- Ilan said in 2017, 14 turtles hatched while in 2018 they recorded 26 nests within the shores of the marine park.
- During the World Ocean Day celebrations, officials together with conservation organisations revealed there were hundreds of turtles at the marine protected area.
Turtles hatching along the shores of the Malindi Marine Park have increased in the last five years.
Marine officials have attributed the increase to the frequent beach clean-ups and security along the marine protected area.
During the World Ocean Day celebrations, officials and conservation organisations said there were hundreds of turtles at the marine protected area.
Teams cleaned-up the beach as others watched the turtle hatching sites during the fête.
Another group cleaned-up the deep-sea marine protected areas as others snorkelled in the shallow section to clear up plastic wastes.
Journalists joined the team of divers to witness the underwater clean-up from the boat.
Kenya Wildlife Service official Abdi Bocha led the team of divers underwater for over one hour.
He said they managed to see hundreds of turtles underwater swimming and enjoying life within the marine protected area.
Bocha said the turtles like hatching along the marine park because of safety measures put in place by the Kenya Wildlife Service.
“We are happy to report that the ocean within the protected area is very clean and there are no plastics or fishing lines,” he said.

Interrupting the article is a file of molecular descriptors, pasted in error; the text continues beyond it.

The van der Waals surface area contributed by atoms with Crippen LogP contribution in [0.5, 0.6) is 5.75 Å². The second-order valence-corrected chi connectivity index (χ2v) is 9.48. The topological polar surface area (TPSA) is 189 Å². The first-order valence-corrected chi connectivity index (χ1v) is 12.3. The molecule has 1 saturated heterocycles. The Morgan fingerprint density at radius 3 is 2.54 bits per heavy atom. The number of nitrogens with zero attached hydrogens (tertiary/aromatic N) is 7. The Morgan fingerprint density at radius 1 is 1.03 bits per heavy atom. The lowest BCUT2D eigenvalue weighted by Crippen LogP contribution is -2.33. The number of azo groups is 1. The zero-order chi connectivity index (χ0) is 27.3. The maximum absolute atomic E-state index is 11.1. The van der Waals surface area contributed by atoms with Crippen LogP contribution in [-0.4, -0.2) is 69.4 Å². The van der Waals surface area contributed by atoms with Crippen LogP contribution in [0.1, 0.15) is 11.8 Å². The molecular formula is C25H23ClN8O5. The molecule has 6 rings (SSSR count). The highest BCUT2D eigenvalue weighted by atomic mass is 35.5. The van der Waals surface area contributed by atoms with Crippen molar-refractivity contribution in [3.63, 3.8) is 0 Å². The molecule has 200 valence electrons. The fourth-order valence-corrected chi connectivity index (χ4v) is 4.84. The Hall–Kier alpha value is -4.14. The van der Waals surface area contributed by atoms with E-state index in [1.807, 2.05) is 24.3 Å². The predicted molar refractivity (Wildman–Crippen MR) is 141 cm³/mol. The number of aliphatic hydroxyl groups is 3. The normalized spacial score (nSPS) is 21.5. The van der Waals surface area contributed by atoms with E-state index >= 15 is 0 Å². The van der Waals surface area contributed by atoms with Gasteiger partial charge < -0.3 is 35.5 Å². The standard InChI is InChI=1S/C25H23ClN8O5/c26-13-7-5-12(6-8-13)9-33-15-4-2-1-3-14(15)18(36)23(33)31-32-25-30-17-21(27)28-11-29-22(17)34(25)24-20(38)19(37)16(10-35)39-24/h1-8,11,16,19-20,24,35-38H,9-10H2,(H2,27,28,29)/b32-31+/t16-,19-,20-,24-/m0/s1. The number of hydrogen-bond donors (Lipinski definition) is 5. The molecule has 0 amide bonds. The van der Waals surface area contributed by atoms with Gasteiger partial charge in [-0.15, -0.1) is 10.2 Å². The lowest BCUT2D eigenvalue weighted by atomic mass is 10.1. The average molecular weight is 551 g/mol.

Lydia Ilan from KWS said Malindi was the first marine protected area in Africa and third in the world, hence why it was important.
She said turtles have been hatching for a long time because there is the right vegetation for them to hatch and good weather.
Ilan said in 2017, 14 turtles hatched while in 2018 they recorded 26 nests within the shores of the marine park.
“In 2019 we had 15 nests and 2020 we had 10 nests. So, this year from January up to today we have a total of 33 nests that have been laid right here at the beach,” she said.
Out of the nests that hatched, she said they have had a hatching success rate that is above 80 per cent for all the natural nests.
However, she said the translocated nests is slow hatching due to the process of translocation and different sand characteristics and the original nests.
Grace Mataru from the Kenya Wildlife Conservation Association said they were happy to be part of the World Ocean Day celebrations in Malindi which aims at encouraging people to conserve marine and the ocean.
She said oceans and marine life are facing a global threat due to plastic waste pollution that affects the lives of fish and turtles.
“It's important for us to ensure we protect these livelihoods in the Ocean,” she said.
Progressive Welfare Association Malindi chairperson Kate Mwikali who has been in the forefront in organising clean-ups in the beaches and Malindi town every second week of the month since 2019, said the efforts are bearing fruit as there are now many turtles in the marine park.
-Edited by SKanyara